Unfortunately, Nicholas Kristof’s great op-ed on teenage pregnancy in the New York Times last week included a misleading statistic that suggests people who rely on condoms for pregnancy prevention will eventually, inevitably become pregnant.
In an effort to reduce unintended pregnancy and improve birth outcomes, some states are working to make intrauterine devices easier for Medicaid patients to access.
Intrauterine devices (IUDs) and implants are highly effective at preventing pregnancy and safe for women of all ages. Many think they are the ideal contraceptive method for adolescent girls. The American Academy of Pediatrics weighed in this week.
An undercover investigation by NARAL Pro-Choice Texas found that crisis pregnancy centers (CPCs) in the state disseminate misinformation, use deceptive tactics, and interfere with clients’ access to reproductive health care.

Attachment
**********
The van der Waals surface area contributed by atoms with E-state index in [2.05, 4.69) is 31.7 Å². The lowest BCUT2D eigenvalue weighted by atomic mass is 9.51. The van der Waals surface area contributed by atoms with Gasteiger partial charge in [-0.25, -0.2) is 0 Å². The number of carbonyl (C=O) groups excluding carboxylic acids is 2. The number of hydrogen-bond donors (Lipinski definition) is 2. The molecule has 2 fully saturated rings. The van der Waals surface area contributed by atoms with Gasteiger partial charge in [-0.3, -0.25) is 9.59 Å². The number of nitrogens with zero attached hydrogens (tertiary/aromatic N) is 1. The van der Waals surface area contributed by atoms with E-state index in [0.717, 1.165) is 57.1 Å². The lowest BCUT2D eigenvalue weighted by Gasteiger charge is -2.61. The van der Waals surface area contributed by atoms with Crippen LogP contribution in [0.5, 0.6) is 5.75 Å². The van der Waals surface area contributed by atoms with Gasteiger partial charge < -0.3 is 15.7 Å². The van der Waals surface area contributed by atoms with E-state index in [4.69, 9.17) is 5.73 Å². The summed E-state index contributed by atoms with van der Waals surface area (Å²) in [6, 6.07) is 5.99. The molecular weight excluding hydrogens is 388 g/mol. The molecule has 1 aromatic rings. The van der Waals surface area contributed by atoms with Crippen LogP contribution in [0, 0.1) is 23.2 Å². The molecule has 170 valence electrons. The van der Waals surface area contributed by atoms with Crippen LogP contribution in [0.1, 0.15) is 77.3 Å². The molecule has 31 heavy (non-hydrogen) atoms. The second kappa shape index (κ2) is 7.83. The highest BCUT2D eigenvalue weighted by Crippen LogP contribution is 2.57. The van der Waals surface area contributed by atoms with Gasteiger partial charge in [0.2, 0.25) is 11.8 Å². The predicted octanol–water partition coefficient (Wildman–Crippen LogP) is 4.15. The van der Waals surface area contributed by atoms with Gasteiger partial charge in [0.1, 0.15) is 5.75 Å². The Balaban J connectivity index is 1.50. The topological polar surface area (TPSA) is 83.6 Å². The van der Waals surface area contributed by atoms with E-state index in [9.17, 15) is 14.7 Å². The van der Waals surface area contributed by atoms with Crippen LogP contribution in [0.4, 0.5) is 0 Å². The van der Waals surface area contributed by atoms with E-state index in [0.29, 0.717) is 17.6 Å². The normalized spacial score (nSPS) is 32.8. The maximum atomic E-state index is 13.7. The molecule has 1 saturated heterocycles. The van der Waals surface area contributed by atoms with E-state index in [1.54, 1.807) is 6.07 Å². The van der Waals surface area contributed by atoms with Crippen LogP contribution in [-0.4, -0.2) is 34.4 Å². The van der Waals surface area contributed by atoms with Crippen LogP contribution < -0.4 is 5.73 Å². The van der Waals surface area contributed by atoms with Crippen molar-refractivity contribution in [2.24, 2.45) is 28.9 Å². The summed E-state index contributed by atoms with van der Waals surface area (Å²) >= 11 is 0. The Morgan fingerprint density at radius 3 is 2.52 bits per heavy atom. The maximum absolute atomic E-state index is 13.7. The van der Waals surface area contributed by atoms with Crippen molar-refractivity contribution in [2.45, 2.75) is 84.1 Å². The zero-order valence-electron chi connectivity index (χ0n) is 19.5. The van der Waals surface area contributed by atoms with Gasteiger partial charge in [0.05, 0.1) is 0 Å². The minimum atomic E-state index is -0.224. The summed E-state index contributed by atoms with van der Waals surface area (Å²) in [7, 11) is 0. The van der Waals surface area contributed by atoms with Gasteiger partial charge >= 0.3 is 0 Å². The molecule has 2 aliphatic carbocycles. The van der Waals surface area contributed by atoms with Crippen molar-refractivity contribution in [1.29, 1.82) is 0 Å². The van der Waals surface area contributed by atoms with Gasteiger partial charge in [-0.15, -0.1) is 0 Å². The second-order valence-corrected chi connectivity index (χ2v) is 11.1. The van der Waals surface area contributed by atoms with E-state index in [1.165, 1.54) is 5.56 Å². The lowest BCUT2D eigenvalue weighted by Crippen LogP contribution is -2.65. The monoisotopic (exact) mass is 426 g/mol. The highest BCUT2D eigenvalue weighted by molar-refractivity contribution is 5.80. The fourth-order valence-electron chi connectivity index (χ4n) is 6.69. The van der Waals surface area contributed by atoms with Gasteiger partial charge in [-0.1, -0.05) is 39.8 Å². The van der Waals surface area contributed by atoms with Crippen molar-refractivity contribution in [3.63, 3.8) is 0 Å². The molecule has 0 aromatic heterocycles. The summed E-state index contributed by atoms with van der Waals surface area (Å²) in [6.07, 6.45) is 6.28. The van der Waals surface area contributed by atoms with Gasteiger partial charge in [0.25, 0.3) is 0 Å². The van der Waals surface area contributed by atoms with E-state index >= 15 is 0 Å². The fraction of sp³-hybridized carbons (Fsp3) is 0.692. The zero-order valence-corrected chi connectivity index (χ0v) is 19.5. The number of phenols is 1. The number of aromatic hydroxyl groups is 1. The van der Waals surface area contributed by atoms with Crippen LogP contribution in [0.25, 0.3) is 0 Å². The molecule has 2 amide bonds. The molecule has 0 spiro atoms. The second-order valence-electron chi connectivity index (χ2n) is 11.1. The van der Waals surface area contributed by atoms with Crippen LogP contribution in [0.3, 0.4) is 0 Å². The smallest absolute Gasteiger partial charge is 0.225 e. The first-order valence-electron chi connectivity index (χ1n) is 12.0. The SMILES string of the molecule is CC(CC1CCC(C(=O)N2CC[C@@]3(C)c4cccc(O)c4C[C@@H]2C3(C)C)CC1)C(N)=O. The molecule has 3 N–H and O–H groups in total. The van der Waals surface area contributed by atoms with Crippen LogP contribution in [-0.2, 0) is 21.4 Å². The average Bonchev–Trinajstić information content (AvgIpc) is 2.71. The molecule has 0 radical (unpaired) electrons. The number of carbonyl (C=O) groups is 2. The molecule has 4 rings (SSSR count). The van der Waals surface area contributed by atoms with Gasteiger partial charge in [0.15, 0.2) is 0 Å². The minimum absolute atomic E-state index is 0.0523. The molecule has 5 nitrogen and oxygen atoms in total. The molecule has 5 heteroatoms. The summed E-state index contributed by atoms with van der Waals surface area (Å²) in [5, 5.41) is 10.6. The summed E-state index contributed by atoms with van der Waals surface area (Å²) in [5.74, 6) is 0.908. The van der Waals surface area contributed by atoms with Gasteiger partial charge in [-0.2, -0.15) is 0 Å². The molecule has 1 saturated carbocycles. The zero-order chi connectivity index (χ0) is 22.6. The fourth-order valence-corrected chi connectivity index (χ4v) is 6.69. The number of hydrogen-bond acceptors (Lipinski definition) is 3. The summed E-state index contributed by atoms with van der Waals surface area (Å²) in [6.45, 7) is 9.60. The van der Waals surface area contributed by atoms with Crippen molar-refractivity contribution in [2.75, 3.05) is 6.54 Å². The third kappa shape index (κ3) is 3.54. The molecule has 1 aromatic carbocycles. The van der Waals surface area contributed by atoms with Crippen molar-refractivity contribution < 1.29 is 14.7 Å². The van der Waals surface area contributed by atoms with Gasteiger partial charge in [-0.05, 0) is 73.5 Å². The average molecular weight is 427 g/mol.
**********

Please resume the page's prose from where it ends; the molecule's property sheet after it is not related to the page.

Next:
For women in countries and communities with limited contraceptive choices and high rates of HIV, particularly in sub-Saharan Africa, a shortage of funding for the ECHO (Evidence for Contraceptive Options and HIV Outcomes) trial is an unacceptable development.
The lawsuits challenging the contraception benefit in the Affordable Care Act are less about birth control and more about a larger strategy to use the First Amendment to challenge government regulatory power.
Sen. Jeanne Shaheen (D-NH) introduced a bill Wednesday that would expand reproductive health-care coverage for women in the military and their families.
The legal landscape after the Supreme Court’s Hobby Lobby decision is taking shape, and it’s a mess.
Republicans are offering a bill that they claim protects a woman’s access to contraception. But it’s a poison pill that would reframe contraception not as a medical service, but as a luxury good that should only be available to those who can afford the cost of it.
After a U.S. Senate bill proposing to clarify that corporations cannot use religious belief as a justification to opt out of certain kinds of insurance was blocked on the Senate floor this week, state senates are now picking up efforts to curtail the effects of the ruling.